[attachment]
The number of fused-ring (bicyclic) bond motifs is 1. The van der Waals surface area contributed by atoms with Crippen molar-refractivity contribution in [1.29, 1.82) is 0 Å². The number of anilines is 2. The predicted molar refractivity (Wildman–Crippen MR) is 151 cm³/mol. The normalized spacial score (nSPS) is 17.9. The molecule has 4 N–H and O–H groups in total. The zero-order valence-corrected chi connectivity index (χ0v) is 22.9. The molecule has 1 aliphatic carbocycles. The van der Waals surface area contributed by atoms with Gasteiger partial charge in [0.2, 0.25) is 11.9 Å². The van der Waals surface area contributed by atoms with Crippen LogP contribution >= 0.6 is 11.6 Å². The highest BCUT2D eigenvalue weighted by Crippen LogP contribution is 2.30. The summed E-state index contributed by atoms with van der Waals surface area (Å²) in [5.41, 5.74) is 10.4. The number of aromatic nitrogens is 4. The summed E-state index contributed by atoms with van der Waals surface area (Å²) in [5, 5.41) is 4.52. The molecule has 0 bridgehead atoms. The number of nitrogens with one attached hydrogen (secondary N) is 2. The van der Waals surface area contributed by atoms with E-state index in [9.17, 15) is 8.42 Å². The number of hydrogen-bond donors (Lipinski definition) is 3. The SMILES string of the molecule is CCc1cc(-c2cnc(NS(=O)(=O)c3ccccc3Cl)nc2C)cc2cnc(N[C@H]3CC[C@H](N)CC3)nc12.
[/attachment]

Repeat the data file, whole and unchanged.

The number of fused-ring (bicyclic) bond motifs is 1. The van der Waals surface area contributed by atoms with Crippen molar-refractivity contribution in [1.29, 1.82) is 0 Å². The number of anilines is 2. The predicted molar refractivity (Wildman–Crippen MR) is 151 cm³/mol. The normalized spacial score (nSPS) is 17.9. The molecule has 4 N–H and O–H groups in total. The zero-order valence-corrected chi connectivity index (χ0v) is 22.9. The molecule has 1 aliphatic carbocycles. The van der Waals surface area contributed by atoms with Gasteiger partial charge in [0.2, 0.25) is 11.9 Å². The van der Waals surface area contributed by atoms with Crippen LogP contribution >= 0.6 is 11.6 Å². The highest BCUT2D eigenvalue weighted by Crippen LogP contribution is 2.30. The summed E-state index contributed by atoms with van der Waals surface area (Å²) in [5.41, 5.74) is 10.4. The number of aromatic nitrogens is 4. The summed E-state index contributed by atoms with van der Waals surface area (Å²) in [5, 5.41) is 4.52. The molecule has 0 bridgehead atoms. The number of nitrogens with one attached hydrogen (secondary N) is 2. The van der Waals surface area contributed by atoms with E-state index in [9.17, 15) is 8.42 Å². The number of hydrogen-bond donors (Lipinski definition) is 3. The SMILES string of the molecule is CCc1cc(-c2cnc(NS(=O)(=O)c3ccccc3Cl)nc2C)cc2cnc(N[C@H]3CC[C@H](N)CC3)nc12.